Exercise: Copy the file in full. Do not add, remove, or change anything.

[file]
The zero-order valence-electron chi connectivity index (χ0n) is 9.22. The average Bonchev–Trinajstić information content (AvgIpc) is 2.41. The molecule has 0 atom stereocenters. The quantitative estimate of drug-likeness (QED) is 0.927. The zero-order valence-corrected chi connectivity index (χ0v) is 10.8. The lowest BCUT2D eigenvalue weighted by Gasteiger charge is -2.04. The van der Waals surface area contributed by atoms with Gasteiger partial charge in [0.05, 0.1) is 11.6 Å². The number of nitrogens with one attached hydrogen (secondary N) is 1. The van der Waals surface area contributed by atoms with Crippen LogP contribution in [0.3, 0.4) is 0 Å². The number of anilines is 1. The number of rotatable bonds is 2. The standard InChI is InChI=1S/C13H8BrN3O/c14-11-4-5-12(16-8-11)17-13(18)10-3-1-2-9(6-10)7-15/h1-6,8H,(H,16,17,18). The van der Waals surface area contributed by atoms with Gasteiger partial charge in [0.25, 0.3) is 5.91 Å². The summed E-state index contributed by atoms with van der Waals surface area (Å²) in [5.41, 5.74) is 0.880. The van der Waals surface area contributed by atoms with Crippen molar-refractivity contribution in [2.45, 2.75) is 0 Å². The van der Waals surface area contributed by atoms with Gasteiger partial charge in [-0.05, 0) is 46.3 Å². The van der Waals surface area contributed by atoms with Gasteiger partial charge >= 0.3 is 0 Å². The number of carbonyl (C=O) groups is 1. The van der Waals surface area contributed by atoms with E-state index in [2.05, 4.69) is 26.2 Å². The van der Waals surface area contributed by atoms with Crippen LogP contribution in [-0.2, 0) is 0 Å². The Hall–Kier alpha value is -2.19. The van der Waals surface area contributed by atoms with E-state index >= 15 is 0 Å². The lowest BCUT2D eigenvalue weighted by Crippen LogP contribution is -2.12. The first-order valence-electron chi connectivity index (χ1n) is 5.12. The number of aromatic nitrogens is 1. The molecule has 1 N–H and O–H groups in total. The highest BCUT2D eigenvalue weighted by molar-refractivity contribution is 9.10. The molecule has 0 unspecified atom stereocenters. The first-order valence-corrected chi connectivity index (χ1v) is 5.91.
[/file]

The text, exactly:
The zero-order valence-electron chi connectivity index (χ0n) is 9.22. The average Bonchev–Trinajstić information content (AvgIpc) is 2.41. The molecule has 0 atom stereocenters. The quantitative estimate of drug-likeness (QED) is 0.927. The zero-order valence-corrected chi connectivity index (χ0v) is 10.8. The lowest BCUT2D eigenvalue weighted by Gasteiger charge is -2.04. The van der Waals surface area contributed by atoms with Gasteiger partial charge in [0.05, 0.1) is 11.6 Å². The number of nitrogens with one attached hydrogen (secondary N) is 1. The van der Waals surface area contributed by atoms with Crippen LogP contribution in [0.3, 0.4) is 0 Å². The number of anilines is 1. The number of rotatable bonds is 2. The standard InChI is InChI=1S/C13H8BrN3O/c14-11-4-5-12(16-8-11)17-13(18)10-3-1-2-9(6-10)7-15/h1-6,8H,(H,16,17,18). The van der Waals surface area contributed by atoms with Gasteiger partial charge in [0.25, 0.3) is 5.91 Å². The summed E-state index contributed by atoms with van der Waals surface area (Å²) in [5.41, 5.74) is 0.880. The van der Waals surface area contributed by atoms with Crippen molar-refractivity contribution in [2.45, 2.75) is 0 Å². The van der Waals surface area contributed by atoms with Gasteiger partial charge in [-0.05, 0) is 46.3 Å². The van der Waals surface area contributed by atoms with Gasteiger partial charge >= 0.3 is 0 Å². The number of carbonyl (C=O) groups is 1. The van der Waals surface area contributed by atoms with E-state index in [2.05, 4.69) is 26.2 Å². The van der Waals surface area contributed by atoms with Crippen LogP contribution in [-0.2, 0) is 0 Å². The Hall–Kier alpha value is -2.19. The van der Waals surface area contributed by atoms with E-state index >= 15 is 0 Å². The lowest BCUT2D eigenvalue weighted by Crippen LogP contribution is -2.12. The first-order valence-electron chi connectivity index (χ1n) is 5.12. The number of aromatic nitrogens is 1. The molecule has 1 N–H and O–H groups in total. The highest BCUT2D eigenvalue weighted by molar-refractivity contribution is 9.10. The molecule has 0 unspecified atom stereocenters. The first-order valence-corrected chi connectivity index (χ1v) is 5.91.